CAGV Twentieth Anniversary Celebration

CAGV Twentieth Anniversary Celebration

The Coalition Against Gun Violence invites you to celebrate with us as we achieve an important milestone, our 20th Anniversary — twenty years dedicated to educating the community and working...

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CAGV Second Annual Gun BuyBack, Saturday, June 13, 2015

CAGV Second Annual Gun BuyBack, Saturday, June 13, 2015

CAGV’s  2nd Annual Gun Buyback, in coordination with the Santa Barbara Police Department (SBPD), will be held at Earl Warren Showgrounds on Saturday, June 13th from 8 a.m. until noon....

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"The Hunting Ground" Free Showing UCSB

“The Hunting Ground” Free Showing UCSB

FREE SHOWING OF THE DOCUMENTARY “THE HUNTING GROUND” UCSB Campbell Hall – Monday, April 20, 8:00 p.m. It is estimated that 1 in 5 women will be sexually assaulted during college.  This documentary,...

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Mark Your Calendars!  Sunday, May 17, 2015

Mark Your Calendars! Sunday, May 17, 2015

GET YOUR INVITATION & FIND OUT WHO CAGV’s 20th ANNIVERSARY HONOREES ARE HERE: http://sbcoalition.org/2015/04/cagv-twentieth-anniversary-celebration/  PLEASE JOIN THE COALITION AGAINST GUN VIOLENCE TO CELEBRATE 20 YEARS OF DEDICATION IN MAKING SANTA BARBARA A SAFER PLACE TO...

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LAURA WILCOX
March 5, 1981 — January 10, 2001
Laura’s Law was named after Laura Wilcox who was shot and killed by a seriously mentally ill person in 2001. Amanda and Nick Wilcox, Laura’s parents, worked to advocate forAssembly Bill 1421 now known as Laura’s Law, which was signed into law by Governor Gray Davis in 2002.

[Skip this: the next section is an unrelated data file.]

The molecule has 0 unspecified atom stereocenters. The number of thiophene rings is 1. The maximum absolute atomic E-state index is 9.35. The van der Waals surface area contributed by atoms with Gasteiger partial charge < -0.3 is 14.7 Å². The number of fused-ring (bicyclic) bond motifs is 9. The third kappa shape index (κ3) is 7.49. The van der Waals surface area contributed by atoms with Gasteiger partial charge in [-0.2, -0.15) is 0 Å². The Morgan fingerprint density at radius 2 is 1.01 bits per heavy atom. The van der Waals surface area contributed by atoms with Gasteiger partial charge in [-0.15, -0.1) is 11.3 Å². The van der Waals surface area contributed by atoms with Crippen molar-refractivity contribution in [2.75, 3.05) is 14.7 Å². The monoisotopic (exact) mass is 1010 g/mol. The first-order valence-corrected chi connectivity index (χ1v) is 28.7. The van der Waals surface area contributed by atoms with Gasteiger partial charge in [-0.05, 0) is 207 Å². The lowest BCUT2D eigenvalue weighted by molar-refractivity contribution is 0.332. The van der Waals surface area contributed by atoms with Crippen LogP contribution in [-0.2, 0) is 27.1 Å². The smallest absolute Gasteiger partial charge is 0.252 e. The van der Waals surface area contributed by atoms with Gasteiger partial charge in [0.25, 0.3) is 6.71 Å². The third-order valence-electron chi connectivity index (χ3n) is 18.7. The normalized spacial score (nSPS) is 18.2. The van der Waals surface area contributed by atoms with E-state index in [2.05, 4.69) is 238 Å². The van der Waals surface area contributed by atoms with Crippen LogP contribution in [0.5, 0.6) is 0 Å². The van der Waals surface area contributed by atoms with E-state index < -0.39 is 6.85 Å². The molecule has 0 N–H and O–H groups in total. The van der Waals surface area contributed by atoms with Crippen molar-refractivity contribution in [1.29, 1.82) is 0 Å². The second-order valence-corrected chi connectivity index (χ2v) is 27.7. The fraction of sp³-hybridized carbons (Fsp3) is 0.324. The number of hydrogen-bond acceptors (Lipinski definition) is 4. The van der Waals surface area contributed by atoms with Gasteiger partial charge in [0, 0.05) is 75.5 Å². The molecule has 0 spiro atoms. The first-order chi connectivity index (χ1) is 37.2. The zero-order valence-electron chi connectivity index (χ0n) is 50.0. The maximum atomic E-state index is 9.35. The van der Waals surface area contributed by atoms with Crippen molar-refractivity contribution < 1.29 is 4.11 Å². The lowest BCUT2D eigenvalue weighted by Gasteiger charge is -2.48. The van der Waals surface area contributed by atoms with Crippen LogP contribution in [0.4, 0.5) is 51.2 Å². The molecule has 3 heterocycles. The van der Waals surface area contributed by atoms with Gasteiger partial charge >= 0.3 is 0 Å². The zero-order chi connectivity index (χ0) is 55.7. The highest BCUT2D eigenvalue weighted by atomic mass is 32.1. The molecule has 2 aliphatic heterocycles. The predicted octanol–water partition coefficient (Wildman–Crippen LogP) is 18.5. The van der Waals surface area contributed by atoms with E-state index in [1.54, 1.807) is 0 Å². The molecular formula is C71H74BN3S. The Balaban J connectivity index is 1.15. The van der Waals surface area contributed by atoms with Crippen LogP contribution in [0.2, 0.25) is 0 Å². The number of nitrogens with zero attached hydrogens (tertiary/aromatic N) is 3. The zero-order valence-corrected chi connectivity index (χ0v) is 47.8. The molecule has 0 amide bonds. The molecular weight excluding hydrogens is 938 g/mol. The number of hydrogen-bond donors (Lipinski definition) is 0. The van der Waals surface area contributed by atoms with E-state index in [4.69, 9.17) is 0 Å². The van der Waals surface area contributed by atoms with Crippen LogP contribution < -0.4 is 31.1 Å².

CAGV Supports Laura’s Law for Santa Barbara County

In California there is a lack of support services for families who attempt unsuccessfully to obtain help for a mentally ill family member. This is sometimes due to limited county...

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Gun Industry Divestment Campaign

Gun Industry Divestment Campaign

Please join the Coalition Against Gun Violence (CAGV) in a Campaign to Divest the University of California system of its holdings in the gun manufacturing industry.

In the wake of the May 23, 2014, tragedy in Isla Vista, California, the University of California Santa Barbara community, Campaign to Unload, and CAGV have come together to turn grief into action. Along with students, faculty and alumni we are demanding action from the University of California: Transparency of its $88 billion endowment and a ban on all future investments in the gun industry.

The UC community deserves to know whether its institution is helping to fund gun violence; and the governing board of the University of California has a moral obligation to take a clear stance against investing in the gun industry that continues to endanger the UC community and the nation.

The Regents of the University of California must stand with UCSB and fight to prevent more senseless tragedy by pledging it will not invest in gun violence.

PLEDGE TO STAND WITH UCSB to demand that UC Regents adopt a gun-free endowment: http://www.campaign2unload.org/pledge-to-stand-with-uc-santa-barbara-and-say-not-one-more/

• SIGN THE PETITION to tell the University of California Board of Regents to take a clear stance against investing in gun violence: http://petitions.moveon.org/sign/university-of-california-1

• LEARN MORE ABOUT DIVESTMENT  & the Campaign to Unload. Start a Campaign in your City or on your Campus: http://www.campaign2unload.org/wp-content/uploads/2014/10/Divestment-Toolkit_UCSB.pdf